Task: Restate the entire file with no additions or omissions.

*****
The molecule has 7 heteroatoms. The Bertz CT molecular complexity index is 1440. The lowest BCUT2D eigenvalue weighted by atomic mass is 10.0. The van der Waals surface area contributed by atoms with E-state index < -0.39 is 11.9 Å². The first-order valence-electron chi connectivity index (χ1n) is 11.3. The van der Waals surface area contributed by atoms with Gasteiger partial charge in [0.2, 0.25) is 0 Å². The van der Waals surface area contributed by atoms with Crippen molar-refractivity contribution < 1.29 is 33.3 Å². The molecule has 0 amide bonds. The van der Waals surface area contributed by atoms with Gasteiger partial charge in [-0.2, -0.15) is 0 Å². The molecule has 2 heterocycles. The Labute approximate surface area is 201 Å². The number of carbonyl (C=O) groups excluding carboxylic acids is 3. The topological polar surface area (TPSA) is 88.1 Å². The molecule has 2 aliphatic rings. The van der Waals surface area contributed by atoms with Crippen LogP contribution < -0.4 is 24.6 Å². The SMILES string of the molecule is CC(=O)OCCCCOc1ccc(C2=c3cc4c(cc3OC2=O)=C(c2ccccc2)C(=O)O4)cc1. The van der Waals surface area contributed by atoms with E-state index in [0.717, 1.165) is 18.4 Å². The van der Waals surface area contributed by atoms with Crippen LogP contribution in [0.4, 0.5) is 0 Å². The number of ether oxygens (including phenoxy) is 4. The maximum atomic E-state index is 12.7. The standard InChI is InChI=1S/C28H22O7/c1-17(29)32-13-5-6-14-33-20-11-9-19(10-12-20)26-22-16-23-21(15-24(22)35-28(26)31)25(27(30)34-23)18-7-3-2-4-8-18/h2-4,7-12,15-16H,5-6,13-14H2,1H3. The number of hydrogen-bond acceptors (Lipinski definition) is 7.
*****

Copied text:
The molecule has 7 heteroatoms. The Bertz CT molecular complexity index is 1440. The lowest BCUT2D eigenvalue weighted by atomic mass is 10.0. The van der Waals surface area contributed by atoms with E-state index < -0.39 is 11.9 Å². The first-order valence-electron chi connectivity index (χ1n) is 11.3. The van der Waals surface area contributed by atoms with Gasteiger partial charge in [0.2, 0.25) is 0 Å². The van der Waals surface area contributed by atoms with Crippen molar-refractivity contribution < 1.29 is 33.3 Å². The molecule has 0 amide bonds. The van der Waals surface area contributed by atoms with Gasteiger partial charge in [-0.2, -0.15) is 0 Å². The molecule has 2 heterocycles. The Labute approximate surface area is 201 Å². The number of carbonyl (C=O) groups excluding carboxylic acids is 3. The topological polar surface area (TPSA) is 88.1 Å². The molecule has 2 aliphatic rings. The van der Waals surface area contributed by atoms with Crippen LogP contribution < -0.4 is 24.6 Å². The SMILES string of the molecule is CC(=O)OCCCCOc1ccc(C2=c3cc4c(cc3OC2=O)=C(c2ccccc2)C(=O)O4)cc1. The van der Waals surface area contributed by atoms with E-state index in [0.717, 1.165) is 18.4 Å². The van der Waals surface area contributed by atoms with Crippen LogP contribution in [0.4, 0.5) is 0 Å². The number of ether oxygens (including phenoxy) is 4. The maximum atomic E-state index is 12.7. The standard InChI is InChI=1S/C28H22O7/c1-17(29)32-13-5-6-14-33-20-11-9-19(10-12-20)26-22-16-23-21(15-24(22)35-28(26)31)25(27(30)34-23)18-7-3-2-4-8-18/h2-4,7-12,15-16H,5-6,13-14H2,1H3. The number of hydrogen-bond acceptors (Lipinski definition) is 7.